I could not believe my eyes when I came across Chief Executive CY Leung’s lame excuse for his late arrival at the Hong Kong Association luncheon in London, which he highlighted at the start of his speech without even offering an apology to his audience.
CY Leung’s feeble explanation for his tardiness wasn’t because he yearned to be fashionably late, nor was it because of London’s notorious traffic jams.
It was simply because he was absolutely awestruck by the sight of Chinese flags that were lined along The Mall outside Buckingham Palace and had to order his driver to stop his limousine so he could get out of his car and soak it all in.
Until now, I never knew that was a good enough excuse to be late for a work-related appointment.
Is Leung trying to raise the bar when it comes to brown-nosing his Beijing superiors, especially those who may be having second doubts about him running for another term in 2017?
I also did a double take after seeing his comments about the cornerstones of Hong Kong, such as rule of law and judicial independence.
We’ve already got the hint that Leung’s government treats them as mere catchphrases, to which they pay lip service from time to time.
But what struck me the most was his view that Hong Kong’s legal system, rule of law and judicial independence are “practically the same as that of Britain”.
In his warped mind, Leung continues to insist these are core values that are “rock solid” and “iron cast”.
It is worrying to think that his audience and the UK government may have got sucked into believing Leung’s gobbledygook without question.
What is even more worrying is the sore irony contained in Leung’s speech.
Remember, this is the exact same person who lectured Hong Kong about how the almighty chief executive of Hong Kong transcends the judiciary, legislature and the executive – a statement which was widely seen as doing away with separation of powers and the longstanding principle that every one is equal before the law without exception.
I know I am not the only person who scoffed at his “transcendent” position.
Unfortunately, I am also aware of the sad reality of this sorry situation, which is that Leung has gotten away and will continue to get away with making such statements because he genuinely believes it to be so and Beijing has got his back.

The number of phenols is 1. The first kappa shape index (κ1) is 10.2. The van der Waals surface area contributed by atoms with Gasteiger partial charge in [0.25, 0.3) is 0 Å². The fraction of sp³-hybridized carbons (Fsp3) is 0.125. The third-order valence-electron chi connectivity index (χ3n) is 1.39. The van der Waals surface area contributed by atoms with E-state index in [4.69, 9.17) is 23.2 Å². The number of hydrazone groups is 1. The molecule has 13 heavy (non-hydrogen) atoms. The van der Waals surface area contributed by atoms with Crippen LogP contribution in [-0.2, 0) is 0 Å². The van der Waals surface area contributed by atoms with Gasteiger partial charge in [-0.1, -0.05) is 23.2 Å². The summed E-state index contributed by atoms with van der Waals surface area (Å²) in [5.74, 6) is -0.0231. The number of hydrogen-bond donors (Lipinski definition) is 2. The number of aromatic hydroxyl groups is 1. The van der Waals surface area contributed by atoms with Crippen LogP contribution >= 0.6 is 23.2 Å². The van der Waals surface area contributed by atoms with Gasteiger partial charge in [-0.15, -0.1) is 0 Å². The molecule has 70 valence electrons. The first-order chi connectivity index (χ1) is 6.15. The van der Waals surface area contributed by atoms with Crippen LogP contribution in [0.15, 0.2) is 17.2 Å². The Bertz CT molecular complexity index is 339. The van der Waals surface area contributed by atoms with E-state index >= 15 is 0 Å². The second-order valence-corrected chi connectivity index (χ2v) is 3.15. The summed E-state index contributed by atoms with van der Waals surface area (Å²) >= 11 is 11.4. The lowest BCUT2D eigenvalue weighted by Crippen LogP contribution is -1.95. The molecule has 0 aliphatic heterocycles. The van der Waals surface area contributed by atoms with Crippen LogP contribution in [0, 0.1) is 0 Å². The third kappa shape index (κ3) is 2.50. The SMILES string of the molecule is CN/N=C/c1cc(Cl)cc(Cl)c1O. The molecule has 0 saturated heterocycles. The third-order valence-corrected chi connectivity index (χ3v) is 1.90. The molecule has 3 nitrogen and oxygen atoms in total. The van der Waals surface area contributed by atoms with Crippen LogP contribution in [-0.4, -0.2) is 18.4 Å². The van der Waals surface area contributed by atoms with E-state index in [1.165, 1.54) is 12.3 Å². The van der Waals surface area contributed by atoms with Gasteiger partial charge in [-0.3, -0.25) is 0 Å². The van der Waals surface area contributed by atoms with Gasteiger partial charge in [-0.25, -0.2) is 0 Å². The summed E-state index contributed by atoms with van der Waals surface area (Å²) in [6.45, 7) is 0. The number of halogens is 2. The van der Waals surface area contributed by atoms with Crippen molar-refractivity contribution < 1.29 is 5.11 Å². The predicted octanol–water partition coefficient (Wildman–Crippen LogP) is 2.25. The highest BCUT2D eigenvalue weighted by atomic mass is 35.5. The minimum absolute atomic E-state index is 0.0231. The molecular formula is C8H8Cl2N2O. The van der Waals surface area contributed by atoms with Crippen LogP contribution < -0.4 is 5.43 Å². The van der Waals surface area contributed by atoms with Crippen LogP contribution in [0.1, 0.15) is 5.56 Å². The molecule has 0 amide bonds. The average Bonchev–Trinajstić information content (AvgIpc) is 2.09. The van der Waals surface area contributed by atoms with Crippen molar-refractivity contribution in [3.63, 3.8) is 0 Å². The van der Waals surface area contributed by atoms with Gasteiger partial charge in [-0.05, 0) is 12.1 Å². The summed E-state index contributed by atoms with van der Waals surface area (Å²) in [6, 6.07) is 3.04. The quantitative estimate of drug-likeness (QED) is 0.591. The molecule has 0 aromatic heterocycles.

Long before Leung’s talk of transcending all three branches of government caused a commotion last month, Hao Tiechuan, a former publicity director of the central government’s Liaison Office in Hong Kong already created ripples in 2013 when he insisted that the separation of powers was completely inapplicable to Hong Kong.
The justification that Hao came up with at the time was that the chief executive is appointed by the central government and therefore enjoys a higher legal status in the SAR’s political hierarchy.
If there was separation of powers, Hao said this would mean instructions from the central government could be challenged by the judiciary and the legislature — something the Chinese Communist Party clearly cannot fathom.
Liaison Office Director Zhang Xiaoming brought Hao’s “logic” back into the spotlight last month, insisting that the chief executive was in a special legal position that transcends the three arms of government.
And that was Leung’s cue to defend his elevated status on more than one occasion, just to make sure that we got the point.
Despite the public backlash that ensued, I bet my bottom dollar that Beijing will persistently tell Hong Kong that this is nothing new and it should not be a cause for concern.
But we have every reason to be worried about China’s ongoing efforts to undermine the rule of law and separation of powers in Hong Kong.
Aided by Leung’s government, Beijing’s campaign of political and cultural cleansing in Hong Kong seems to have gone into overdrive these days.
Together, they will do whatever it takes to erase the city’s cornerstones and it won’t stop there.